This posting is mostly about a childhood memory, one that is very clear after almost sixty years. My grandparents shopped on the same night every week after the work day was done for my grandfather. Before I was born I know the shopping was done differently because my grandmother told me how she would take the childrens’ wagon and one or more of the children and walk downtown. It was actually a long walk and went down a major hill and then up a major hill. It was definitely a mile and probably closer to a mile and a half. The groceries were brought home in the wagon, of course, and the children probably had to walk beside and prevent things from falling out. In the late forties and early fifties, however, the shopping was done by automobile on Thursday after work (5 p.m.) and I often went along. My aunt worked as a cashier at the A & P store so it was almost a family event. My grandfather carried all the money and always paid the cashier. I don’t recall any disagreements about what was purchased so that is a positive thing. I do remember the rolling hardwood floors in the store and the meat department men with blood stains on their white aprons.

The memory I have concerns my paternal grandmother. My parents had separated/divorced two or three years after the war and my brother, mother and I lived with my maternal grandparents. One day we had done all the shopping and brought our cart to the cash register to be checked out. And suddenly, my grandmother grabbed my sleeve and said in a rather loud whisper “Don’t look now but that is your other grandmother over there.” Of course, I looked.

I can still see her standing there in the grocery aisle. She was wearing a full length cloth coat with a partial fur collar and a hat of felt, perhaps with a veil attached over the front of it. I do not recall a colour although the coat and hat seem to be black in my mind. She was not smiling. She did not wear glasses. She was looking right at me. She had on black heels appropriate to a grandmother in those times. My maternal grandmother was heavier and wore black shoes with heels and laces. I am guessing this “other”  grandmother might have been about 60. If I could draw, I could reproduce the face because it is like a photograph in my memory.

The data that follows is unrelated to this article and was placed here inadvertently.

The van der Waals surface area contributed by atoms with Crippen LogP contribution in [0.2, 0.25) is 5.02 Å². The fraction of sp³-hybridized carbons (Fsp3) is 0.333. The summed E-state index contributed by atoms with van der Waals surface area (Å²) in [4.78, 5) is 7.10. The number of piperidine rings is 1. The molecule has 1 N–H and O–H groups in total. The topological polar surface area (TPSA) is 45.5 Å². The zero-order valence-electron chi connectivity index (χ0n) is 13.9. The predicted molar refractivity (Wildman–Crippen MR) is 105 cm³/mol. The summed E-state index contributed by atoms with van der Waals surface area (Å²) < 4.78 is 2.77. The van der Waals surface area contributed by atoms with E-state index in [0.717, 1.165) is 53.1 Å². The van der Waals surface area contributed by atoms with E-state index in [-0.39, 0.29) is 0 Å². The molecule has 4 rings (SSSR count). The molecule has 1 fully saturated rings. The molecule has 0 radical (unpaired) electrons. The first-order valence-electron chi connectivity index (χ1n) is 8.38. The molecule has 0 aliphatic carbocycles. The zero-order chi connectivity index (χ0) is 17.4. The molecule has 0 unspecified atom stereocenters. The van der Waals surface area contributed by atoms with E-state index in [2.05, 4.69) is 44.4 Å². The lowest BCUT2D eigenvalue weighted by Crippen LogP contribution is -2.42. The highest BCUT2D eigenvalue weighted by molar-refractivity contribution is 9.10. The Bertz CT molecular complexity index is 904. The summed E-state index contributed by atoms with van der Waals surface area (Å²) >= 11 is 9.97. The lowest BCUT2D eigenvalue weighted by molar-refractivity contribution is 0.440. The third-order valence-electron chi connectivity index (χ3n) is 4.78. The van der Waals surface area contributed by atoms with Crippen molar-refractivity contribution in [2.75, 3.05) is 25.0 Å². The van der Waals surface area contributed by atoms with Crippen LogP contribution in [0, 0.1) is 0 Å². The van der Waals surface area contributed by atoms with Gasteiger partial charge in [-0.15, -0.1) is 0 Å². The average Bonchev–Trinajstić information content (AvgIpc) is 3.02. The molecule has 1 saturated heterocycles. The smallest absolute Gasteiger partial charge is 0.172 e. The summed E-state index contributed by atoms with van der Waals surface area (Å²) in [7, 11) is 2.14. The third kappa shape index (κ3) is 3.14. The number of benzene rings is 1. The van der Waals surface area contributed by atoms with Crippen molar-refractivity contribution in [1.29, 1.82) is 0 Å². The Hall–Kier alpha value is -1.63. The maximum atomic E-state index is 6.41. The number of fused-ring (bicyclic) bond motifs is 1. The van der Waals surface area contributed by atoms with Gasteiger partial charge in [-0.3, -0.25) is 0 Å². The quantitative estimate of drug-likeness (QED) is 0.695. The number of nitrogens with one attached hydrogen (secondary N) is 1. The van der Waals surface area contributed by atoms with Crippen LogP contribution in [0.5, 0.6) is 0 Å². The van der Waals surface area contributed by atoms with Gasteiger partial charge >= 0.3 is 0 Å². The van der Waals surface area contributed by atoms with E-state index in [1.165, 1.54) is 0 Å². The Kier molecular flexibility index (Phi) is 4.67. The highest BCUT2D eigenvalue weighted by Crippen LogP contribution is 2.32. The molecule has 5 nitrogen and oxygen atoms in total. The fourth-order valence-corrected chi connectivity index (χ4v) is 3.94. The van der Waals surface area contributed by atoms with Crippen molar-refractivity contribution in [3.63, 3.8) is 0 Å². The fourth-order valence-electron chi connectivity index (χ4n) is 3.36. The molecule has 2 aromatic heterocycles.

The memory is like the picture of my father that I saw only once: it was like a passport photo and it fell out of a little green strongbox in which my mother kept papers of importance. One night she had it on the bed and was looking for something when I caught sight of the photo. It is engraved on my memory like the sighting of my “other” grandmother in the grocery store. My father had reddish hair, distinctly parted on the left side, a matching moustache well groomed, a medium high forehead and what seemed like blue or green eyes. He was young in the picture and his face was narrow but not too narrow. I think he was wearing a white shirt. I never saw the photo again and I never saw him either. With hindsight, there is a possibility that my mother was searching through her papers for something she needed to get remarried but I, of course,  was blissfully unaware of this at the time.

My father  had a sister and I recall her being outside my grandparent’s house one day; she wanted to see me I believe. Before my parents divorced I imagine she used to play with me and no doubt an attachment had developed. My cousin who was staying with us told me to get under the kitchen table and hide. The atmosphere was one of fear with a dash of excitement but my father’s sister never stepped off the front sidewalk towards the house.

What remains in our memory from our childhood years fascinates me. I can go through old photograph albums and, of course, the photos trigger memories of people and places. But these sightings like the one in the grocery store and that of the small photo lying on a bed amidst other papers or the one of myself hiding under the kitchen table are quite different: they are not concrete items in an album that I can go back to time and time again for verification. They are, however, more vivid than the photos, in fact, they are almost video clips. I have no actual photographs of my father or any members of his family.